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Chryses
In Greek mythology, Chryses
Chryses
(/ˈkraɪsiːz/; Greek: Χρύσης Khrúsēs) was a Trojan priest of Apollo
Apollo
at Chryse, near the city of Troy. According to a tradition mentioned by Eustathius of Thessalonica, Chryses
Chryses
and Briseus (father of Briseis) were brothers, sons of a man named Ardys (otherwise unknown). During the Trojan War
Trojan War
(prior to the actions described in Homer's Iliad), Agamemnon
Agamemnon
took Chryses' daughter Chryseis
Chryseis
(Astynome) from Moesia as a war prize and when Chryses
Chryses
attempted to ransom her, refused to return her
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Eurypylus
In Greek mythology, Eurypylus /jʊəˈrɪpɪləs/ (Ancient Greek: Εὐρύπυλος Eurypylos) was the name of several different people:Eurypylus, was a Thessalian king, son of Euaemon and Ops. He was a former suitor of Helen thus he led the Thessalians during Trojan War.[1] Eurypylus, was son of Telephus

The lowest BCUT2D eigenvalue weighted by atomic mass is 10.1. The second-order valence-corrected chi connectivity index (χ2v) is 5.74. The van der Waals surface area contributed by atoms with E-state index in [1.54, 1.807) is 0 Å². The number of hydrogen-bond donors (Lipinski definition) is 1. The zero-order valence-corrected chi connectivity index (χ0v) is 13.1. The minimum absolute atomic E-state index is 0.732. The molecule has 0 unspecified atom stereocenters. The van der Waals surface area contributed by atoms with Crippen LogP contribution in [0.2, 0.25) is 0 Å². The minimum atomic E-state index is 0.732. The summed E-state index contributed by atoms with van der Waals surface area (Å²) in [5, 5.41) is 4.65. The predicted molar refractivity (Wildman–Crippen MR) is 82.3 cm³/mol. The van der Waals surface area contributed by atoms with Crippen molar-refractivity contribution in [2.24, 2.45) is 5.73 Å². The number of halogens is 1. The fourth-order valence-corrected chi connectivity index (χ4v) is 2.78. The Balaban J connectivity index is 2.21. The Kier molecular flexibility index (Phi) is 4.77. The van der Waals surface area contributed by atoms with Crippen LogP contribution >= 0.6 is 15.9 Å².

Telephus
and Astyoche.[2] Eurypylus, son of Poseidon
Poseidon
and king of Cos.[3] Eurypylus, another son of Poseidon
Poseidon
by the Pleiad Celaeno. He ruled over the Fortunate Islands.[4] Eurypylus, a son of Heracles
Heracles
and Eubote, daughter of Thespius.[5] Eurypylus, a son of Thestius
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Troy
Troy
Troy
(Ancient Greek: Τροία, Troia or Τροίας, Troias and Ἴλιον, Ilion or Ἴλιος, Ilios; Latin: Troia and Ilium;[note 1] Hittite: Wilusha or Truwisha;[1][2] Turkish: Truva or Troya) was a city situated in the far northwest of the region known in late Classical antiquity
Classical antiquity
as Asia Minor, now known as Anatolia
Anatolia
in modern Turkey, near (just south of) the southwest mouth of the Dardanelles strait and northwest of Mount Ida. The present-day location is known as Hisarlik. It was the setting of the Trojan War
Trojan War
described in the Greek Epic Cycle, in particular in the Iliad, one of the two epic poems attributed to Homer
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Bibliotheca (Pseudo-Apollodorus)